Hollywood “It Girl” Emma Stone talks about overcoming failure and the constraints of a tight girdle during a chat about her new movie, “The Help,” which opens Wednesday.

Like her native Phoenix, Emma Stone is sizzling hot. You might even go so far as to say that there is no escaping her.


Just look at the past four weeks. During that small crease in time, she’s stolen movies from under the heels of Ryan Gosling (“Crazy, Stupid, Love”) and Justin Timberlake (“Friends With Benefits”).


She’s appeared on just about every late-night talk show in existence. Her impossibly bright blue eyes have graced about a half-dozen magazine covers, including Vanity Fair. And she’s not finished yet.


Starting Wednesday, Stone will begin a serious pursuit of Oscar with a dazzling lead performance in “The Help,” the movie version of Kathryn Stockett’s massive best-seller about three independent Mississippi women shaking up the establishment during the summer of 1963.


And in July 2012, she will likely launch herself into bona-fide superstardom when she makes her debut as Peter Parker’s love interest in “The Amazing Spider-Man,” a flick in which she’ll star opposite rumored boyfriend Andrew Garfield.


Yes, it’s good to be Emma Stone. But her meteoric rise hardly happened overnight. In fact, there were times when she was tempted to pack it in; never more so than after her first TV series, “Drive,” tanked and was promptly pulled from the Fox prime-time lineup after only two episodes.


By that time, she was four years into a career that began at age 15, when her parents, Krista and Jeff Stone, sold their home in Scottsdale, Ariz., and moved to Hollywood so their daughter could pursue her acting dream. But Stone says she never entertained the thought of giving up.


“I’m from Phoenix and my favorite bird is the phoenix, and when you rise out of the ashes, you realize you have nothing to lose,” Stone said during a stop in Boston to promote “The Help.” “I’m absolutely spurred on by rejection and failure more than anything else. And it’s just acting. It’s making movies. It’s entertainment. So as long as your friends and family are healthy and you’ve got a good relationship with them, there’s really not that much you could be losing here.”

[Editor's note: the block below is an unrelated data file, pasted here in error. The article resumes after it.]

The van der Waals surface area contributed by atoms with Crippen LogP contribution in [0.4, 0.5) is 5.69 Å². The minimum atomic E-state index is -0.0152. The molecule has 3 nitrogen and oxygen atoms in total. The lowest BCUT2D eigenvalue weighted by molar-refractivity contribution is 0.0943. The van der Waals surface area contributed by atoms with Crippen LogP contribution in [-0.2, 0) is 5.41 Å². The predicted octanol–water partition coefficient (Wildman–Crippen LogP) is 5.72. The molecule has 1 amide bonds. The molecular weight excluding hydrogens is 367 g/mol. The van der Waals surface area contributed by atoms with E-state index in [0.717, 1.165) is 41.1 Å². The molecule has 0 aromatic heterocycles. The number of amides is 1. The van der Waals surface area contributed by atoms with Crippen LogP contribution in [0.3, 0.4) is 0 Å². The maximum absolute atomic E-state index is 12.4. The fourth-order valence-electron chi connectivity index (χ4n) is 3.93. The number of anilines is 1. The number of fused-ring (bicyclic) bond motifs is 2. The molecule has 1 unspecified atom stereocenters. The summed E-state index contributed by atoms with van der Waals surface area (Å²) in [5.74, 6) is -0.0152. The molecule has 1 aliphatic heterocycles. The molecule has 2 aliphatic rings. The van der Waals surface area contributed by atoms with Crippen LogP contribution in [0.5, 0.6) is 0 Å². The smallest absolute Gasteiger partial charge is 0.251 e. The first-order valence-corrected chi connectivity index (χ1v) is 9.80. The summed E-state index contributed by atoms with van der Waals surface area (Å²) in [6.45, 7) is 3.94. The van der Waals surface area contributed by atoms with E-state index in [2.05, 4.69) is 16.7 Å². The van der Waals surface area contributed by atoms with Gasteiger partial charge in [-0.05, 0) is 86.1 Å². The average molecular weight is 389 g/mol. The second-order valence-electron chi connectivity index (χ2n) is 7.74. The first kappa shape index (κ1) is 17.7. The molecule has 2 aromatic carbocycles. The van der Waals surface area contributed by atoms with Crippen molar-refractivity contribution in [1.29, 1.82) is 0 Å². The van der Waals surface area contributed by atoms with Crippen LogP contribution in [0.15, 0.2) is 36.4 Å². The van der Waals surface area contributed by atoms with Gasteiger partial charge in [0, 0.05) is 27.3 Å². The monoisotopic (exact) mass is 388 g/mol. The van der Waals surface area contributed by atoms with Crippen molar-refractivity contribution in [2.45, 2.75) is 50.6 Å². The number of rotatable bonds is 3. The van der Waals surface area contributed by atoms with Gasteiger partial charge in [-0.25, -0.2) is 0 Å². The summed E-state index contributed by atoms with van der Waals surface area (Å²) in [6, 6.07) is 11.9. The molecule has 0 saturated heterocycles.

Like her favorite bird, Stone rose from the wreckage of “Drive” when a producer named Judd Apatow requested that she dye her naturally blond hair a fiery red, a transformation that instantly landed her the part of Jonah Hill’s raspy-voiced love interest in the mega-blockbuster “Superbad.”


Suddenly, her career was on a fast-track to the top, as she followed up her marvelous work in “Superbad” with even more impressive turns in flicks like “Zombieland,” opposite good friend Jesse Eisenberg, and “Easy A,” the raunchy romantic comedy that made her a certified household name.


“I didn’t know what it was going to do for me, career-wise,” Stone said of “Easy A,” “but I knew that if I wasn’t a part of it I would lose my ever-loving mind. I was borderline obsessed with that script, more than any script I’d ever read. It was like someone had handed me a child and I recognized it as my own. I’m not saying it lived up to that, but I just fell in love with (the character) Olive and couldn’t imagine not being a part of it. So that will truly be one of the greatest blessings of my life.”